When the U.S. Farmers and Ranchers Alliance was formed in November 2010, organizers knew that the task ahead would be daunting.

After all, this was the first time ever that all of agriculture would come together under one banner to increase its share of voice in the food conversation arena.

“This is a historic joining together of farm organizations,” said American Farm Bureau Federation President Bob Stallman, when the formation of USFRA was announced. “We are committed to developing a well-funded, long-term, coordinated campaign to increase consumer trust in agricultural producers and the food system.”

Stallman, who serves as chairman of USFRA, would be the first to tell you that USFRA faces skeptics who doubt that all sectors of agriculture with disparate interests can work together in a united effort.

But as USFRA approaches its first anniversary, it is proving the skeptics wrong. USFRA is financially strong and the current membership of 49 organizations, representing groups as diverse as egg farmers and rice producers, is united in the goal to engage in a dialogue about the value of modern food production.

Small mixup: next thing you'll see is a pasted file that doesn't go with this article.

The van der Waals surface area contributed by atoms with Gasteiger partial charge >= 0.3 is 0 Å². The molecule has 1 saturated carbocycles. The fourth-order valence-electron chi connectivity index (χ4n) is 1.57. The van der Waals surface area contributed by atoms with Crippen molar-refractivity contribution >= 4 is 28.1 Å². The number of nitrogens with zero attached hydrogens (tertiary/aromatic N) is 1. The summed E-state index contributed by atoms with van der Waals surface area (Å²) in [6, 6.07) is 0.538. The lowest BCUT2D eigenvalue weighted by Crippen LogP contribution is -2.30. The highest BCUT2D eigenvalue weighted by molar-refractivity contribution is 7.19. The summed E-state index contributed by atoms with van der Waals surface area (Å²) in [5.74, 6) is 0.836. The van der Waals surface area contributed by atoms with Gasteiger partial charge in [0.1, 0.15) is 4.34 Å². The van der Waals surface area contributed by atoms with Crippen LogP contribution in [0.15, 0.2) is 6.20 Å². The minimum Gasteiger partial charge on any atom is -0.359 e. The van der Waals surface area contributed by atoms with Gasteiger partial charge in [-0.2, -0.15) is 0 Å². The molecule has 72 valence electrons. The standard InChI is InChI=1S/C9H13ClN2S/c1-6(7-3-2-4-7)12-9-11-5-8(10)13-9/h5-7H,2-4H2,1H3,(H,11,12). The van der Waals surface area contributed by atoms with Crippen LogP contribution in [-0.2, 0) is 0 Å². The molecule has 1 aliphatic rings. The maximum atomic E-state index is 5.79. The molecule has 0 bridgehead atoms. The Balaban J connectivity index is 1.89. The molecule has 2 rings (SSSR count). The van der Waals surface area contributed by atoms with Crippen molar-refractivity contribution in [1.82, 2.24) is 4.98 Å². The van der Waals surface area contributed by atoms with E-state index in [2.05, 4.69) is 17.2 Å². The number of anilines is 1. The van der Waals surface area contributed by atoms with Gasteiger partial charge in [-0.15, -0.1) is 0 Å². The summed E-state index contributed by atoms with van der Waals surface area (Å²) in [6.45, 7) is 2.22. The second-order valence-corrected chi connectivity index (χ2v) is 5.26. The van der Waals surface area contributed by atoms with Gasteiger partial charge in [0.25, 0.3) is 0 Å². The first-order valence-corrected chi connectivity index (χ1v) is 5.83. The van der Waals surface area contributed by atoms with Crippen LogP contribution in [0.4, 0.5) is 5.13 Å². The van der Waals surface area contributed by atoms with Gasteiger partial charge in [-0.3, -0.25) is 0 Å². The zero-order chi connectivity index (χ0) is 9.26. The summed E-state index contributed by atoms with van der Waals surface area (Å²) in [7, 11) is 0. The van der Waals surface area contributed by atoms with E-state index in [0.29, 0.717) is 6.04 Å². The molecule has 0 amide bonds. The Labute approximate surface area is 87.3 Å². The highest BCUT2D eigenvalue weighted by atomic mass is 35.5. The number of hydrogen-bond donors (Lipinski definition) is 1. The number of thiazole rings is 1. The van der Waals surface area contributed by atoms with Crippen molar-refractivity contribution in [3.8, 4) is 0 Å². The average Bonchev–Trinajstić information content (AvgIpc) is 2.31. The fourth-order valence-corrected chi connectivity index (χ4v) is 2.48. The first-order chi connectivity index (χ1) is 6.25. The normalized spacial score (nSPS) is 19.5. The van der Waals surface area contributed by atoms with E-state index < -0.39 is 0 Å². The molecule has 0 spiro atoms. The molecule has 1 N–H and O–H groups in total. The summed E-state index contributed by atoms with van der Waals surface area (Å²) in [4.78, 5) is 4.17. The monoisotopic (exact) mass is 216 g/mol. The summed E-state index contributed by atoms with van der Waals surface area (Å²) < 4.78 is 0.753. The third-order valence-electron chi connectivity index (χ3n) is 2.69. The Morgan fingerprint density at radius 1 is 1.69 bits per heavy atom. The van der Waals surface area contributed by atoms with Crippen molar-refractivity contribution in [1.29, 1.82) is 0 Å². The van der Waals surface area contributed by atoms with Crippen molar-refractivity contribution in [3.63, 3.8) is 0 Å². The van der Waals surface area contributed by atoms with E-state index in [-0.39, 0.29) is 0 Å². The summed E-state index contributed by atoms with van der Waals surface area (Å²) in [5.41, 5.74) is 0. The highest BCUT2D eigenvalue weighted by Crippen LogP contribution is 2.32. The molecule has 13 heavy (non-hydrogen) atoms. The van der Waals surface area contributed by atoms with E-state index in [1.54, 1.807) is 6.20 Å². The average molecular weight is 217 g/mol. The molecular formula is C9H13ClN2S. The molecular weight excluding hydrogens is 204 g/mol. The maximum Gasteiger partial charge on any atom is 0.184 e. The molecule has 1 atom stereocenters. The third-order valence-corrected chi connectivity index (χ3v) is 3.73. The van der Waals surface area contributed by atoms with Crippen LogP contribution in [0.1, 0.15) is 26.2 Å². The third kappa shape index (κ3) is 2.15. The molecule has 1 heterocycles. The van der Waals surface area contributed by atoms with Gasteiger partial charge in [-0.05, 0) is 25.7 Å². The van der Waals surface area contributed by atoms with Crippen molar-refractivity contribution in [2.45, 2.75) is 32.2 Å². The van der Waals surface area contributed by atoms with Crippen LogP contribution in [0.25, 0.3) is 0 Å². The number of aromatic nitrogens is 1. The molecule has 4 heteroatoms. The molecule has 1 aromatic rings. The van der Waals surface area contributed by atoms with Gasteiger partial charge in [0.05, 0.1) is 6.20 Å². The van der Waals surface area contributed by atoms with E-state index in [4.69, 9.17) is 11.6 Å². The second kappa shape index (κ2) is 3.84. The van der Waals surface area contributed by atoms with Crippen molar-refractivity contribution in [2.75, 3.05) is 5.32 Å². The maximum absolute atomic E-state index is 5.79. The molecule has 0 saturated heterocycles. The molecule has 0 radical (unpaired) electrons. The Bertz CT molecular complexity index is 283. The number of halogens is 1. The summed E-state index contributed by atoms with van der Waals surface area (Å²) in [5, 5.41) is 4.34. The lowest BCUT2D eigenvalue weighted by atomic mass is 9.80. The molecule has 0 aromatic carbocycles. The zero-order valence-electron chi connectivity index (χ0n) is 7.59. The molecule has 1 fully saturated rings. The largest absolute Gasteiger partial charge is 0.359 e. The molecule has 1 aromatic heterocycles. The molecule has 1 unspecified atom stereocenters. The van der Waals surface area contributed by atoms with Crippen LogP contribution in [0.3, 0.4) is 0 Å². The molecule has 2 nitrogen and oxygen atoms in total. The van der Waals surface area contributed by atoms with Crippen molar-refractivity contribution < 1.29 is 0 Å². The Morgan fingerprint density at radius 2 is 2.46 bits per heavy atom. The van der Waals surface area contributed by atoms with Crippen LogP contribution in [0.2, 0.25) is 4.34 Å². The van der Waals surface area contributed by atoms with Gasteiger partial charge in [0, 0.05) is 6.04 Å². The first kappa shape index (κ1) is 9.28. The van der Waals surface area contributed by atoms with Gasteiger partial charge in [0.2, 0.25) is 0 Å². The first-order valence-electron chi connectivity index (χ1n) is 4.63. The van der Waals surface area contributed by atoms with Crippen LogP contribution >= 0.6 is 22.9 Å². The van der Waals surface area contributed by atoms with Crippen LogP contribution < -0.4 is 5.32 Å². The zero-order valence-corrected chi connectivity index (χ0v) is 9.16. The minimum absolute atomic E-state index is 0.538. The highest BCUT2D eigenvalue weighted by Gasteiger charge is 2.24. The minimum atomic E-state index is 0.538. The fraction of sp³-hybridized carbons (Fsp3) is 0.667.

The public conversation with consumers and food decision makers has begun. On Sept. 22, USFRA held “The Food Dialogues” a connected, town-hall-style meeting at four locations across the country — Washington, D.C., New York City, Fair Oaks Farms in Indiana and at the University of California-Davis. The live event was also viewed online by consumers and farmers alike and was quite the buzz on social media platforms such as Twitter.